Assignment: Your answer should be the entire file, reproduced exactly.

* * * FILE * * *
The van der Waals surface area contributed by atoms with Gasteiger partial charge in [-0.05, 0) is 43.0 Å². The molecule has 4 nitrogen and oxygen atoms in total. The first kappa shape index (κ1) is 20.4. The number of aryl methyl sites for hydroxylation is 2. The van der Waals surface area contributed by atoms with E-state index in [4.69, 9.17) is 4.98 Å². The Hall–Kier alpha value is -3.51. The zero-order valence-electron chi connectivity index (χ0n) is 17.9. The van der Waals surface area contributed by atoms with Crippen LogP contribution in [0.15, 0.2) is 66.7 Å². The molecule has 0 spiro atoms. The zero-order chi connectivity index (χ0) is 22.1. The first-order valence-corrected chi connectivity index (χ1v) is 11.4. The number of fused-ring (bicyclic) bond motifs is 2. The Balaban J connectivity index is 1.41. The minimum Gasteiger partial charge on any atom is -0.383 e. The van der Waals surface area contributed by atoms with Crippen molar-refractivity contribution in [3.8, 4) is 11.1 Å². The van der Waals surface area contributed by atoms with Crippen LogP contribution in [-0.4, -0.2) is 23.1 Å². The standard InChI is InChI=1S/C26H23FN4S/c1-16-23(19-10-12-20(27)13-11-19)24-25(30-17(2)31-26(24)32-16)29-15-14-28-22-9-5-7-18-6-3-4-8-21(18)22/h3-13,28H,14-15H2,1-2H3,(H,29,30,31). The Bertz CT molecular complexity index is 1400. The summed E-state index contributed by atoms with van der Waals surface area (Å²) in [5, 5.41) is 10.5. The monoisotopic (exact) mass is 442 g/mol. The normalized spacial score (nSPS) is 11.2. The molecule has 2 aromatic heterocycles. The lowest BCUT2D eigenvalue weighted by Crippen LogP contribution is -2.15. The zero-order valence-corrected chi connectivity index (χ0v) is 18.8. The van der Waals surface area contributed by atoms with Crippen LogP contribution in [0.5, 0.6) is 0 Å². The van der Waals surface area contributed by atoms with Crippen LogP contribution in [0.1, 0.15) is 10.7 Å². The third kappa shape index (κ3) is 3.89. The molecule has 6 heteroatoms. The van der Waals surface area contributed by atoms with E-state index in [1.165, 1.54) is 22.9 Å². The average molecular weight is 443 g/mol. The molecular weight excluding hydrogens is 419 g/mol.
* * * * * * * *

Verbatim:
The van der Waals surface area contributed by atoms with Gasteiger partial charge in [-0.05, 0) is 43.0 Å². The molecule has 4 nitrogen and oxygen atoms in total. The first kappa shape index (κ1) is 20.4. The number of aryl methyl sites for hydroxylation is 2. The van der Waals surface area contributed by atoms with E-state index in [4.69, 9.17) is 4.98 Å². The Hall–Kier alpha value is -3.51. The zero-order valence-electron chi connectivity index (χ0n) is 17.9. The van der Waals surface area contributed by atoms with Crippen LogP contribution in [0.15, 0.2) is 66.7 Å². The molecule has 0 spiro atoms. The zero-order chi connectivity index (χ0) is 22.1. The first-order valence-corrected chi connectivity index (χ1v) is 11.4. The number of fused-ring (bicyclic) bond motifs is 2. The Balaban J connectivity index is 1.41. The minimum Gasteiger partial charge on any atom is -0.383 e. The van der Waals surface area contributed by atoms with Crippen molar-refractivity contribution in [3.8, 4) is 11.1 Å². The van der Waals surface area contributed by atoms with Crippen LogP contribution in [-0.4, -0.2) is 23.1 Å². The standard InChI is InChI=1S/C26H23FN4S/c1-16-23(19-10-12-20(27)13-11-19)24-25(30-17(2)31-26(24)32-16)29-15-14-28-22-9-5-7-18-6-3-4-8-21(18)22/h3-13,28H,14-15H2,1-2H3,(H,29,30,31). The Bertz CT molecular complexity index is 1400. The summed E-state index contributed by atoms with van der Waals surface area (Å²) in [5, 5.41) is 10.5. The monoisotopic (exact) mass is 442 g/mol. The normalized spacial score (nSPS) is 11.2. The molecule has 2 aromatic heterocycles. The lowest BCUT2D eigenvalue weighted by Crippen LogP contribution is -2.15. The zero-order valence-corrected chi connectivity index (χ0v) is 18.8. The van der Waals surface area contributed by atoms with Crippen LogP contribution in [0.5, 0.6) is 0 Å². The van der Waals surface area contributed by atoms with Crippen LogP contribution in [0.1, 0.15) is 10.7 Å². The third kappa shape index (κ3) is 3.89. The molecule has 6 heteroatoms. The van der Waals surface area contributed by atoms with E-state index in [1.165, 1.54) is 22.9 Å². The average molecular weight is 443 g/mol. The molecular weight excluding hydrogens is 419 g/mol.